1963: The “Mystery of Edwin Drood” of Comics.

§ November 25th, 2015 § Filed under publishing § 13 Comments

In response to my having noted the inclusion of the previously-unpublished conclusion in the Puma Blues hardcover, reader bad wolf wrote

“[It] makes me wonder how many other series/runs could be completed with only an issue or two’s worth of material, that would add immeasurably to their interest/resale value?”

In particular, he (I’m assuming “he,” apologies if I’m wrong) specifies the Silver Age Marvel pastiche 1963 by Alan Moore and pals, and Rick Veitch’s run on Swamp Thing. Now, Veitch’s truncated Swamp Thing run, for better or worse, was picked up, continued, and wrapped up kinda/sorta by other hands, so likely as far as DC Comics is concerned, that specific period is packagable and marketable as a completed product, should they decide to release trades of that material. Not that it seems likely…they’ve only reprinted Veitch’s run up to issue #81, and that was in a trade paperback that was released in 2006. DC has since skipped ahead to reprinting the Mark Millar (with Grant Morrison on the earlier installments) that start at #140, skipping right over the end of the Veitch run and the conclusion by the replacement creative team. I would love to have a paperback with Veitch’s “alternate” (i.e. original) ending, but unless there’s a sudden explosion of Swamp Thing-mania, I’d be surprised if anyone would go through the trouble to make that happen.

Ultimately, in retrospect it seems so silly. DC objected to, and killed, a story in which a time-traveling Swamp Thing encounters Jesus in what, as far as I can tell, seemed a relatively reverent manner (well, as far as you can go with the Messiah hangin’ with a swamp monster, I guess), and then later publishes Preacher in which God is just straight-up the bad guy. Just goes to show you…well, something, I guess.

Now, the 1963 series was planned to run six regular issues, and then it would be wrapped up in the 1963 Annual, where the retro-styled heroes introduced in the main series would encounter the “Image Universe.” This Wiki entry pretty much sums up why it will probably never happen, even though being able to publish “THE COMPLETE 1963” in a fancy hardcover would probably sell…well, slightly more copies than the series is currently selling now out of quarter boxes in comic shops across the world. Not having that final annual doesn’t hurt the entertainment value of the other six issues, but once you reach that last issue with the cliffhanger ending, you can’t help but wonder what could have been.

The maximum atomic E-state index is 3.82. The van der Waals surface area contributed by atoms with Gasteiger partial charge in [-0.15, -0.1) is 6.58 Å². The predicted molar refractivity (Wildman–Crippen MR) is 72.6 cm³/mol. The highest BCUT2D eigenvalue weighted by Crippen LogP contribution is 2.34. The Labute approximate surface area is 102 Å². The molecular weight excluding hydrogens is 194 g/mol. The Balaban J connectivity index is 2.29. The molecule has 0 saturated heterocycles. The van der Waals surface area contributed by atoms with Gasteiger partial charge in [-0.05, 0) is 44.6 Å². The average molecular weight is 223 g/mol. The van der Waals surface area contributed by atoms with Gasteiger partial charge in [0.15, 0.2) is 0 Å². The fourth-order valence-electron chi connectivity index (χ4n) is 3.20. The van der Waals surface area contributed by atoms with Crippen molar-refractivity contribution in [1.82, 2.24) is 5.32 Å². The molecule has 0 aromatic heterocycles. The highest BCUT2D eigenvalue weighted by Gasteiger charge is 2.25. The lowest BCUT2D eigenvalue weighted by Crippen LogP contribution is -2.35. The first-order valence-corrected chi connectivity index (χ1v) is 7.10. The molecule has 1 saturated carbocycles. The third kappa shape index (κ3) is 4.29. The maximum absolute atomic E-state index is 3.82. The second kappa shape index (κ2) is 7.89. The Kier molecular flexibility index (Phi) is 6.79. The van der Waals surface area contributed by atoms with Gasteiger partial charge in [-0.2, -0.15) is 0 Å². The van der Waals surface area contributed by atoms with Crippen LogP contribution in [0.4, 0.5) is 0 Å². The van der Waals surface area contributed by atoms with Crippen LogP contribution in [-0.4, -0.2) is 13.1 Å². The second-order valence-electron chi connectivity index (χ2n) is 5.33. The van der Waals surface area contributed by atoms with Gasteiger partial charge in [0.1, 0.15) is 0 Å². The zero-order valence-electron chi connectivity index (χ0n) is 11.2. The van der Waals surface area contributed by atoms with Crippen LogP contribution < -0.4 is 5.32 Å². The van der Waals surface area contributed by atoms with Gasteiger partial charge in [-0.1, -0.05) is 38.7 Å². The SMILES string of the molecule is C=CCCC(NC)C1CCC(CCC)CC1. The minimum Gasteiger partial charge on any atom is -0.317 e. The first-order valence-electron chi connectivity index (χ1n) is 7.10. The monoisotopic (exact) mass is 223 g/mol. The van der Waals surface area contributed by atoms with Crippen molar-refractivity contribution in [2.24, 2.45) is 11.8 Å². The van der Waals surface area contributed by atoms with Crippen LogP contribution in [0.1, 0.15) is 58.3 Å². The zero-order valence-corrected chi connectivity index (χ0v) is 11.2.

Bad wolf wonders about other stories cut down before their conclusions, and other reader Touch-and-go Bullethead suggests a few good ones, especially that Sergio Aragones “T.C. Mars” serial from Sojourn. I’ve actually come across copies of Sojourn over the years, which was a tabloid-sized comics newspaper, so I have seen T.C. Mars (who’s also appeared on a cover, or back cover, of my favorite fanzine Comics Reader). I wouldn’t mind seeing Sergio returning to that.

A couple story endings I wouldn’t mind seeing, though these ships have sailed, sank, and been covered with silt long ago: the Andrew Helfer/Kyle Baker Shadow, which over Conde Nast’s dead body would that be allowed to happen, I’d suspect; and Sonic Distruptors, though after reading Andrew’s review, perhaps I’m better off leaving that in the past.

Oh, and I’d like to see the ending to Eye of Mongombo too, so long as I’m wishing.

13 Responses to “1963: The “Mystery of Edwin Drood” of Comics.”

  • philfromgermany says: